Chapter XVIII.—He speaks of their Unanimity respecting the Feast of Easter, and against the Practice of the Jews.
“At this meeting the question concerning the most holy day of Easter was discussed, and it was resolved by the united judgment of all present, that this feast ought to be kept by all and in every place on one and the same day. For what can be more becoming or honorable to us than that this feast from which we date our hopes of immortality, should be observed unfailingly by all alike, according to one ascertained order and arrangement? And first of all, it appeared an unworthy thing that in the celebration of this most holy feast we should follow the practice of the Jews, who have impiously defiled their hands with enormous sin, and are, therefore, deservedly afflicted with blindness of soul. For we have it in our power, if we abandon their custom, to prolong the due observance of this ordinance to future ages, by a truer order, which we have preserved from the very day of the passion until the present time. Let us then have nothing in common with the detestable Jewish crowd; for we have received from our Saviour a different way. A course at once legitimate and honorable lies open to our most holy religion. Beloved brethren, let us with one consent adopt this course, and withdraw ourselves from all participation in their baseness. 3254 For their boast is absurd indeed, that it is not in our power without instruction from them to observe these things. For how should they be capable of forming a sound judgment, who, since their parricidal guilt in slaying their Lord, have been subject to the direction, not of reason, but of ungoverned passion, and are swayed by every impulse of the mad spirit that is in them? Hence it is that on this point as well as others they have no perception of the truth, so that, being altogether ignorant of the true adjustment of this question, they sometimes celebrate p. 525 Easter twice in the same year. Why then should we follow those who are confessedly in grievous error? Surely we shall never consent to keep this feast a second time in the same year. But supposing these reasons were not of sufficient weight, still it would be incumbent on your Sagacities 3255 to strive and pray continually that the purity of your souls may not seem in anything to be sullied by fellowship with the customs of these most wicked men. We must consider, too, that a discordant judgment in a case of such importance, and respecting such religious festival, is wrong. For our Saviour has left us one feast in commemoration of the day of our deliverance, I mean the day of his most holy passion; and he has willed that his Catholic Church should be one, the members of which, however scattered in many and diverse places, are yet cherished by one pervading spirit, that is, by the will of God. And let your Holinesses sagacity reflect how grievous and scandalous it is that on the self-same days some should be engaged in fasting, others in festive enjoyment; and again, that after the days of Easter some should be present at banquets and amusements, while others are fulfilling the appointed fasts. It is, then, plainly the will of Divine Providence (as I suppose you all clearly see), that this usage should receive fitting correction, and be reduced to one uniform rule.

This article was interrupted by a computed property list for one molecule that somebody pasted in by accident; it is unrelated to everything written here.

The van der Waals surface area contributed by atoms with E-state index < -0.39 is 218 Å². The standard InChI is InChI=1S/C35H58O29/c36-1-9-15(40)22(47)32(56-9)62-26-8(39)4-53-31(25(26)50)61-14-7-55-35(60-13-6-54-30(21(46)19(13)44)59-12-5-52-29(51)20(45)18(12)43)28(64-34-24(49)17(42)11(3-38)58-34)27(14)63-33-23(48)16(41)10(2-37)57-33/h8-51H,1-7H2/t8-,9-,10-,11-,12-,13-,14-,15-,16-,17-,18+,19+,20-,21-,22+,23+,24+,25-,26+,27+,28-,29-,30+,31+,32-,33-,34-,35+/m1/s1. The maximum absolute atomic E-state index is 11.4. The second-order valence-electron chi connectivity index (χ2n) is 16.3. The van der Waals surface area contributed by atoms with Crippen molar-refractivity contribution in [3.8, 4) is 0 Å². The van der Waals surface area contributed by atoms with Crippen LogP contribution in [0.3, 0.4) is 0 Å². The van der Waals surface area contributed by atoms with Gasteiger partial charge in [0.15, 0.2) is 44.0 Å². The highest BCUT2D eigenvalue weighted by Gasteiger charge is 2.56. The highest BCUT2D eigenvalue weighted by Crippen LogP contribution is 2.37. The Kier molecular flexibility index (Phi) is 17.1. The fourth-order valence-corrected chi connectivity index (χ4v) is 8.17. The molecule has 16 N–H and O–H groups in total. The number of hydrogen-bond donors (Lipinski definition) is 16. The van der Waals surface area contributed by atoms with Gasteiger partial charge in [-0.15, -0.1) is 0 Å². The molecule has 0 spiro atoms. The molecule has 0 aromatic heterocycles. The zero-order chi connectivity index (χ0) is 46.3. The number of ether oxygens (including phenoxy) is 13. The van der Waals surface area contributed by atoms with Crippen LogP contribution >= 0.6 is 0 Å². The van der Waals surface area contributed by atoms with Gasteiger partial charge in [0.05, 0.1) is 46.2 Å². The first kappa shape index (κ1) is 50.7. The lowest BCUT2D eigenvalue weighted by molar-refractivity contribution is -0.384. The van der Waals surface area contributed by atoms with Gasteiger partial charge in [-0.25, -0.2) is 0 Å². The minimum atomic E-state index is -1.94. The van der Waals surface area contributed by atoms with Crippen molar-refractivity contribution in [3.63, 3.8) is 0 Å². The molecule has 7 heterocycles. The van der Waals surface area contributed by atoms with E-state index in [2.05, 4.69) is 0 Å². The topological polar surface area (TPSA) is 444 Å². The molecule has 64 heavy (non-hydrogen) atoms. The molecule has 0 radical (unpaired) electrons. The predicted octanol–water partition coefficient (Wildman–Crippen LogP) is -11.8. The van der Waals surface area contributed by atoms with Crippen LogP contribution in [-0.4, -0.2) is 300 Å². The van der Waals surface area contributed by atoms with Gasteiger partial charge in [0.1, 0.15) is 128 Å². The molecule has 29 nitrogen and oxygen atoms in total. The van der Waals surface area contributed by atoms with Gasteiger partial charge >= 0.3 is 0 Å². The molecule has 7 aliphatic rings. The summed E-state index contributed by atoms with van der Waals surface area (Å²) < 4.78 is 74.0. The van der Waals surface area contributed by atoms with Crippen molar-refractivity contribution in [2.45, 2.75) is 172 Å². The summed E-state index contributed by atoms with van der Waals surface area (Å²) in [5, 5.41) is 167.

[The idea seems to be (as explained by Valesius) that if they joined the Jews in celebrating this feast they would seem to consent to their crime in crucifying the Lord.—Bag.] He carried out his reprobation of the Jews in his actions in discriminating laws at least, and perhaps in actual persecution.525:3255
[᾽Αγχίνοια. This word is one of a class of expressions frequently used by Eusebius, and which, being intended as titles of honor, like “Excellency,” &c., should, where possible, be thus rendered. In the present instance it is applied to the heads of the churches collectively.—Bag.] More probably in this case it is not the title, but means “your sagacity.”